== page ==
Date of Award

1-1-2011

Document Type

Campus Access Dissertation

Department

Exercise Science

First Advisor

Russell R Pate

Abstract

The health implications of spending time in sedentary behavior in childhood have not been extensively studied. There is evidence that sedentary behavior increases from early to late childhood, and this increase may be associated with negative health outcomes. Few studies have measured changes in health outcomes during childhood in relation to time spent in sedentary behavior. The overall purpose of this dissertation was to determine if sedentary behavior is independently associated with changes in body mass index (BMI), cardiovascular disease (CVD) risk factors and cardiorespiratory fitness (CRF) during childhood. Three longitudinal studies were used to address the purpose of the dissertation.

In study one, longitudinal quantile regression was used to model the influence of predictors on changes at the 10th, 25th, 50th, 75th and 90th BMI percentiles over time. Objectively measured sedentary behavior was the main predictor and adjustment was made for moderate-to-vigorous physical activity (MVPA), gender, race, maternal education, hours of sleep and healthy eating scores. Spending more time in sedentary behavior (hr/d) was associated with greater increases in BMI at the 90th, 75th and 50th BMI percentiles, independent of MVPA and the other covariates (90th percentile=0.59, 95% CI: 0.19-0.98; 75th percentile=0.48, 95% CI: 0.25-0.72; and 50th percentile=0.19, 95% CI: 0.05-0.33). No associations were observed between sedentary behavior and changes at the 25th and 10th BMI percentiles. It was concluded that sedentary behavior was associated with greater changes in BMI at the 90th, 75th and 50th BMI percentiles between ages 9 and 15, independent of MVPA.

In study 2, longitudinal quantile regression was used to model the influence of predictors on changes at the 10th, 25th, 50th, 75th and 90th CVD risk factor percentiles. Television viewing hours per week was the main predictor, and adjustment was made for maturation, household income, sleep quality, total caloric intake and percent caloric intake from carbohydrates and physical activity levels. In black girls, television viewing (hrs/wk) was positively associated with changes in sum of skinfolds (mm) at the 75th and 90th percentiles (0.22, 99%CI 0.06-0.38 and 0.21, 99% CI 0.05-0.36, respectively), but not at the 10th, 25th or 50th percentiles. In white girls, television viewing (hrs/wk) was positively associated with changes in sum of skinfolds (mm) with the strength of the associations progressively stronger toward the upper tail of the skinfold distribution (10th percentile=0.08, 99% CI 0.03-0.13 and 90th percentile=0.42, 99% CI, 0.24-0.59). No associations were observed between television viewing and changes in systolic blood pressure, triglycerides, or cholesterol levels in black or white girls. It was concluded that spending more time watching television led to greater increases in sum of skinfolds from age 9 to 19 in girls, especially at the upper tail of the skinfold distribution, independent of physical activity levels.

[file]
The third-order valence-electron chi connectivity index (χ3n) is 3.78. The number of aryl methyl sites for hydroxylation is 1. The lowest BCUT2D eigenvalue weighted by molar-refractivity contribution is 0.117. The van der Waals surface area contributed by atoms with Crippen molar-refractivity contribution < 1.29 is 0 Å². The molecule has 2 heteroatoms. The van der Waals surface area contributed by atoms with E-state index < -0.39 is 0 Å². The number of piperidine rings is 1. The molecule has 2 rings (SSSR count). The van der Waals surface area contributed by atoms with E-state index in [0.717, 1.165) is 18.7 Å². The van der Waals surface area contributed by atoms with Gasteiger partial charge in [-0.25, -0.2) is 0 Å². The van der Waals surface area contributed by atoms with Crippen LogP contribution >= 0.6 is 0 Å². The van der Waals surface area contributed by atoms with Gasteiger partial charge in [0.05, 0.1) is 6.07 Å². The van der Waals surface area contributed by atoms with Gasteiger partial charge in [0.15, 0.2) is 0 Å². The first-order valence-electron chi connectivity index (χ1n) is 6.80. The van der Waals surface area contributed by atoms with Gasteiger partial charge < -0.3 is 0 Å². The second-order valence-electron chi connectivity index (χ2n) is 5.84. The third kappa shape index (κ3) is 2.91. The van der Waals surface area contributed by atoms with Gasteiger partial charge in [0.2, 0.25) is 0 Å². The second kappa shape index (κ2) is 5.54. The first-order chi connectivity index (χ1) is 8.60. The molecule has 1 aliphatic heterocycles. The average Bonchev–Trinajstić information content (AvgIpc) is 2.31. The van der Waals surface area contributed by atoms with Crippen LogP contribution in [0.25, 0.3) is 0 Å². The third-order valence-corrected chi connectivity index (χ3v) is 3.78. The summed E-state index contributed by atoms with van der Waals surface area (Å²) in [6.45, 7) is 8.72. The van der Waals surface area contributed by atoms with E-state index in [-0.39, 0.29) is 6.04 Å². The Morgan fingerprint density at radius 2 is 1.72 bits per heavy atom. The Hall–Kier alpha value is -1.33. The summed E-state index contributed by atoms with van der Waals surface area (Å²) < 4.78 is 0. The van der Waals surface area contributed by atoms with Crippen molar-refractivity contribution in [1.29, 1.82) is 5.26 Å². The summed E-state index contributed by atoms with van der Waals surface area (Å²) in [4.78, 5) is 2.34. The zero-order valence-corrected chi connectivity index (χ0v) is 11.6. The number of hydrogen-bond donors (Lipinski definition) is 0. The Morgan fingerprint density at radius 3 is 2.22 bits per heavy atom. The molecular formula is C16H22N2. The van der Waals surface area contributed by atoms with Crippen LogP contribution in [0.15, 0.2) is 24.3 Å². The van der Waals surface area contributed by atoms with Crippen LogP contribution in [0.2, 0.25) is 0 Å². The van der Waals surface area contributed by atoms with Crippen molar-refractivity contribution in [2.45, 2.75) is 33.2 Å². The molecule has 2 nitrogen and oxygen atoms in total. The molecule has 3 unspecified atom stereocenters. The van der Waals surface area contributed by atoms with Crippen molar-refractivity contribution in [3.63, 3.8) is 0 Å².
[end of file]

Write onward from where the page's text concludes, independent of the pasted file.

In study three, longitudinal quantile regression was used to model the influence of predictors on changes at the 10th, 25th, 50th, 75th and 90th shuttle run lap percentiles. Screen time was the main predictor, and adjustment was made for BMI, socioeconomic status and self-reported vigorous physical activity (VPA). In boys, more screen time was negatively associated with change in shuttle run laps completed at the 25th, 50th and 75th shuttle run lap percentiles; the strongest association was at the 75th shuttle run percentile (-0.57, 95% CI: -0.93 to -0.21). In girls, more screen time was negatively associated with changes in shuttle run laps completed at the 50th, 75th and 90th shuttle run lap percentiles; the strongest association was at the 90th shuttle run percentile (-0.65, 95% CI: -1.01 to -0.30). Borderline negative associations were found between screen time and changes in shuttle run laps at the 10th shuttle run percentile in boys and girls (-0.28, 95% CI: -0.57 to 0.01 and -0.17, 95% CI: -0.41 to 0.06, respectively). It was concluded that more screen time was associated with fewer shuttle run laps completed between age 11 and 13, independent of VPA. The association was weakest at the lower tail of the shuttle run distribution.

Overall, sedentary behavior was positively associated with changes in BMI and sum of skinfolds during childhood, especially at the upper tails of the BMI and sum of skinfolds distributions. Therefore, reducing sedentary behavior at the population level could reduce the number of children classified as obese. There was evidence that reducing time spent in sedentary behavior could increase CRF levels, but this observation was weakest at the lower tail of the CRF distribution. There was no evidence that reducing time spent in sedentary behavior would lower systolic blood pressure, triglycerides, or cholesterol levels.

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